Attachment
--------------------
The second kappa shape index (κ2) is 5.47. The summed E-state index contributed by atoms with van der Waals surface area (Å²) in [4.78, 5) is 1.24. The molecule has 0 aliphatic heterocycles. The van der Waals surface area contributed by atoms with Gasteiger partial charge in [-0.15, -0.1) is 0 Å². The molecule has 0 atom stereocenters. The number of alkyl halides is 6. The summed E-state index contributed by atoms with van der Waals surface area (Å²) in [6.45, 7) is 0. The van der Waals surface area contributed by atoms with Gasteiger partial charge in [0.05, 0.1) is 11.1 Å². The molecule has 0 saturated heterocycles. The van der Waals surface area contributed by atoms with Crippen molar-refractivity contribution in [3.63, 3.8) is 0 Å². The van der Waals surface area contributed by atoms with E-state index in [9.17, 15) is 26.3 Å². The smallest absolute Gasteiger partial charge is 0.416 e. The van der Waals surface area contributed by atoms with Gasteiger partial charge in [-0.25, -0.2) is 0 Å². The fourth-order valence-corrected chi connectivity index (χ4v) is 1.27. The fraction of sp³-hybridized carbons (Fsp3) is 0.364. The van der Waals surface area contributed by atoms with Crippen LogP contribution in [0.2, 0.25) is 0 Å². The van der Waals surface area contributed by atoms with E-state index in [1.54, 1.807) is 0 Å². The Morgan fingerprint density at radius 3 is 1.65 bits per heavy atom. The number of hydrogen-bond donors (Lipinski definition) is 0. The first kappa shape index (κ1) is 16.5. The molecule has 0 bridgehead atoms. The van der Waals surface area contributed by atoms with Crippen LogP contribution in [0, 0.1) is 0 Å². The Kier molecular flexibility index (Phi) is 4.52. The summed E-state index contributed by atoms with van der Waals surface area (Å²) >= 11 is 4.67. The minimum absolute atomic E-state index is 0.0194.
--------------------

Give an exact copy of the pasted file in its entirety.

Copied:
The second kappa shape index (κ2) is 5.47. The summed E-state index contributed by atoms with van der Waals surface area (Å²) in [4.78, 5) is 1.24. The molecule has 0 aliphatic heterocycles. The van der Waals surface area contributed by atoms with Gasteiger partial charge in [-0.15, -0.1) is 0 Å². The molecule has 0 atom stereocenters. The number of alkyl halides is 6. The summed E-state index contributed by atoms with van der Waals surface area (Å²) in [6.45, 7) is 0. The van der Waals surface area contributed by atoms with Gasteiger partial charge in [0.05, 0.1) is 11.1 Å². The molecule has 0 saturated heterocycles. The van der Waals surface area contributed by atoms with Crippen molar-refractivity contribution in [3.63, 3.8) is 0 Å². The van der Waals surface area contributed by atoms with E-state index in [9.17, 15) is 26.3 Å². The smallest absolute Gasteiger partial charge is 0.416 e. The van der Waals surface area contributed by atoms with Gasteiger partial charge in [-0.25, -0.2) is 0 Å². The fourth-order valence-corrected chi connectivity index (χ4v) is 1.27. The fraction of sp³-hybridized carbons (Fsp3) is 0.364. The van der Waals surface area contributed by atoms with Crippen LogP contribution in [0.2, 0.25) is 0 Å². The van der Waals surface area contributed by atoms with E-state index in [1.54, 1.807) is 0 Å². The Morgan fingerprint density at radius 3 is 1.65 bits per heavy atom. The number of hydrogen-bond donors (Lipinski definition) is 0. The first kappa shape index (κ1) is 16.5. The molecule has 0 bridgehead atoms. The van der Waals surface area contributed by atoms with Crippen LogP contribution in [0, 0.1) is 0 Å². The Kier molecular flexibility index (Phi) is 4.52. The summed E-state index contributed by atoms with van der Waals surface area (Å²) >= 11 is 4.67. The minimum absolute atomic E-state index is 0.0194.